Getting to Know Yourself and Finding the Motivation Within

woman sitting at a table writing in a planner

When it comes to goals and life plans, there is a lot of emphasis on hard work and discipline.

Obviously, hard work and discipline are essential to getting us over the finish line, but there’s also something to be said about introspection.

Taking the time to self-reflect and get to know ourselves is crucial to our personal and professional development. Not only does self-reflection help us figure out how to become better people, but it also connects us to our goals and desires. 

If you’re having trouble navigating your personal or professional journey, and feel uncertain about what direction to take, it can help to take a pause and look inward.

By getting to know ourselves better, and identifying what sparks us and gets us excited, we’ll have a better idea of what we want to pursue in life. 

Take stock of your current situation

It’s so easy to go through life as if we’re running on auto-pilot. We wake up, go to work, come home, rinse and repeat.

And when we’re going through the motions, it can be hard to snap out of it. Instead of moving forward, we feel stuck and directionless. 

In order to figure out where we want to go, we first need to assess how we’re currently feeling about our life in general. 

For this exercise, it will help to use your journal and organize your self-assessment into different categories like your job, your home, relationships, spirituality, and creativity.

Journaling is a great tool for self-discovery. Everyone from Elizabeth Gilbert to Leonardo da Vinci have used journaling as a way to figure out who they are and express themselves. You’ll find that a journal is a patient and non-judgmental outlet. So don’t worry about sounding too whiny or ungrateful or even boring. Now’s the time to remove the censor and let yourself write freely and honestly. 

Here are some prompts to help guide you.

Job: How do I feel about my job right now? Do I like what I do? Do I feel like I’m growing and learning new things? Do I like my relationships with my coworkers? What do I love about my job? What would I change? 

Home: How’s my current living situation? Does my space feel inviting? Do I feel relaxed? What do I love about my home? What would I change? 

You don’t have to assess your entire life all at once. Maybe one week you can examine your career, and then the next week you can focus on your home life. Afterwards, you’ll have a better sense of how you feel about the main areas of your life.

Use your journal to identify small goals 

Your journal pages are a lens into your inner life and how you really feel. Don’t be turned off by any negativity you express. Think of it as your subconscious trying to alert you and say, “Hey! This part of your life needs attention.”

For example, if you find yourself complaining in your journal about your stressful commute, maybe it’s a sign to address that particular area of your life. You can create a small goal like “wake up earlier to avoid rush hour” or “talk to boss about coming in later” or “bike to work.” 

Once you make that positive change, you’ll start gaining the confidence to create more positive changes in your life. 

By taking stock and becoming aware of what needs attention, you can start creating small goals and tend to that part of your life. 

Describe your perfect day

Goal setting can be intimidating because it feels like we’re being asked to plan our entire future. It’s like that common interview question that asks, “Where do you see yourself in five years?” It’s so hard to answer this question when you’re not even sure where you see yourself in a week or even today.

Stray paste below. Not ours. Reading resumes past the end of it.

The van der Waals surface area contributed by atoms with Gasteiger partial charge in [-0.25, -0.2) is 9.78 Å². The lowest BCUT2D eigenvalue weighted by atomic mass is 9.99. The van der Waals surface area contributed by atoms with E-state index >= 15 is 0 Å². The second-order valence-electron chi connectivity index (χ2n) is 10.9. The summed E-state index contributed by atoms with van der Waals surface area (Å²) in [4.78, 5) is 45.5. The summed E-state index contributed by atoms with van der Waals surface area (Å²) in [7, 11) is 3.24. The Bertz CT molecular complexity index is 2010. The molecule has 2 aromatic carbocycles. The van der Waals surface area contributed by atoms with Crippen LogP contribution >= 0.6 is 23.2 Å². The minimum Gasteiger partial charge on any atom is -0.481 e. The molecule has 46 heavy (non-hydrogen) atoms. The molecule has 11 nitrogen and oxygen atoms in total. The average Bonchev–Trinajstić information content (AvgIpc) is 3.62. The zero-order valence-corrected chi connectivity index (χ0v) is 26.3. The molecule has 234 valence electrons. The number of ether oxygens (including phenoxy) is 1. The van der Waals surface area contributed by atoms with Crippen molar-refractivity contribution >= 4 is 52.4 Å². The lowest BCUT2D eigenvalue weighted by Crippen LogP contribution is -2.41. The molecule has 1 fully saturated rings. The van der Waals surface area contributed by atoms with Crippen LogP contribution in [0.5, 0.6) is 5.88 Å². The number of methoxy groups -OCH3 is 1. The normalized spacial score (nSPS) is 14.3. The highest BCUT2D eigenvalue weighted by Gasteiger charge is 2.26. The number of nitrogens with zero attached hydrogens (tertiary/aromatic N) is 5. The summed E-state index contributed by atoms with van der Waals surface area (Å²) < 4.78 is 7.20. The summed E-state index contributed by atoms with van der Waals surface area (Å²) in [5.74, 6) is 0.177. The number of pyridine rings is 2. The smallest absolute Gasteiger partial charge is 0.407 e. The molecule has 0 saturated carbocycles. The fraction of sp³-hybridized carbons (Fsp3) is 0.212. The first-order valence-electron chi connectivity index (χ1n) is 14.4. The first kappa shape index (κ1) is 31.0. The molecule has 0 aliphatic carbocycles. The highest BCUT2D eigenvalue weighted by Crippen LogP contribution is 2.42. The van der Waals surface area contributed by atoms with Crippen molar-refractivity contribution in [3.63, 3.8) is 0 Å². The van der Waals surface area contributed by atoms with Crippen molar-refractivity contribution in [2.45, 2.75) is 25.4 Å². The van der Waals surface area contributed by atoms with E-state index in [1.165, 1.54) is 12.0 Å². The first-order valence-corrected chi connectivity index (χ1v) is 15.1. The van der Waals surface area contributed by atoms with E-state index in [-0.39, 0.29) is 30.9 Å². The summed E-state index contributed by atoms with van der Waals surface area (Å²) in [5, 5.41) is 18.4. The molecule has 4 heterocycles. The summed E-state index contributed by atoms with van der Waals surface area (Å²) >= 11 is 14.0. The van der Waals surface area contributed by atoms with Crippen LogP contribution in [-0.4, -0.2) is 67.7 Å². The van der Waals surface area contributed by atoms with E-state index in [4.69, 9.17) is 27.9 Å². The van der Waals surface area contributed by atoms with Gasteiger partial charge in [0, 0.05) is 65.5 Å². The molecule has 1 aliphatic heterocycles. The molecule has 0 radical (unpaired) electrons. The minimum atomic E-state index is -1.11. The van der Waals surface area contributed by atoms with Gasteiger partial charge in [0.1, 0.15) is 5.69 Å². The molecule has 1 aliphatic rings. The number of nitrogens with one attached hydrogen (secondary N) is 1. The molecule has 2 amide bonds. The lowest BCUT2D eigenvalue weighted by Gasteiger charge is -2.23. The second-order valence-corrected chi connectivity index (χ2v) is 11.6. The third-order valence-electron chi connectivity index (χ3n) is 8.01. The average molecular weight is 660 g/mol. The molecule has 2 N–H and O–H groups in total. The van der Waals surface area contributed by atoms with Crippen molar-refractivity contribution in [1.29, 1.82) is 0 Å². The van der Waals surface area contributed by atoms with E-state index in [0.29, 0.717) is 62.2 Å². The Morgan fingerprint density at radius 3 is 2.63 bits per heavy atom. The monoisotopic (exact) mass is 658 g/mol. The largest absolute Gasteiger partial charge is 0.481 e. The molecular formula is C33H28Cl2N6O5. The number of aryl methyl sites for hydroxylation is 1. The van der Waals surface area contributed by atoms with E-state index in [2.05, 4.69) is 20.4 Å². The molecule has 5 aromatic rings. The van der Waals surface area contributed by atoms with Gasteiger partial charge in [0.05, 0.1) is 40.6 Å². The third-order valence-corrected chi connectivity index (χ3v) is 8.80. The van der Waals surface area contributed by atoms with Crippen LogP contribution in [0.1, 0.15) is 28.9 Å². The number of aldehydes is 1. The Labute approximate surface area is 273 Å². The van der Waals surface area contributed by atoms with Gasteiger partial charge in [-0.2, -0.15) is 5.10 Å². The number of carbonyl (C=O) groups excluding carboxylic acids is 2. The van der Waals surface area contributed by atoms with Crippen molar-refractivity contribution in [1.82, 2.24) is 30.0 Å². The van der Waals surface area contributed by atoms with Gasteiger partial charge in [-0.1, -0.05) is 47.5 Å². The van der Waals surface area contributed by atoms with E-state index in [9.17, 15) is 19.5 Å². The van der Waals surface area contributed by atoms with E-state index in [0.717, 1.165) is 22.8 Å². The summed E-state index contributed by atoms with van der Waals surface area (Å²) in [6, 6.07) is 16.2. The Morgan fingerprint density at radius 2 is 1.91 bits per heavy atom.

They say that goals help give us purpose and direction. But what if we don’t have a clear destination in mind? 

To ease some of the pressure off your goals, start small by describing what your perfect day would look like.

Make a list of all the things that would create the perfect day. Maybe you can start with breakfast and then your morning commute. Describe where your office is located or if you're working from home. 

Think of this as a warm up exercise for goal setting. If you can articulate what it is you want in a day, then you can gain clarity into what you want in a month or a year.

So go ahead: what does your perfect day look like?

What were your favorite moments from the past year?

Goal-setting is often tied to areas in our life that need improvement. We want to get a better job to make more money. Or we want to move into a new apartment that’s bigger and better.

But another way to identify your priorities is to figure out what makes you feel happy and fulfilled.

Julia Cameron’s iconic workbook The Artist’s Way has tons of fun and introspective exercises to help you get in touch with what makes you happy. You don’t even have to consider yourself an artist or creative person to benefit from this workbook. The crux of this workbook is learning how to get in touch with yourself and be specific about what you want out of life. 

So take a moment to sit down and reflect on your favorite moments from the past year. You can write it out in list form and start jotting down things that brought a smile to your face. Maybe it was the time you had a game night with friends. Or having a cup of coffee at your favorite cafe. Or meeting new friends at a networking event. 

When you figure out what makes you feel good, you’ll want to do more of it. 

And see if you notice any patterns or trends. If your favorite moments included lots of social activities, it could mean that you’re happiest when you’re with a group. With this new revelation, you can create a goal to do more teamwork assignments at the office. Or sign up for a class. Or spend more time with friends.

As you can see, sometimes it’s the small and mundane things that can create a big spark in our life and give us the nudge we need to move forward.

Share Pin it
Back to blog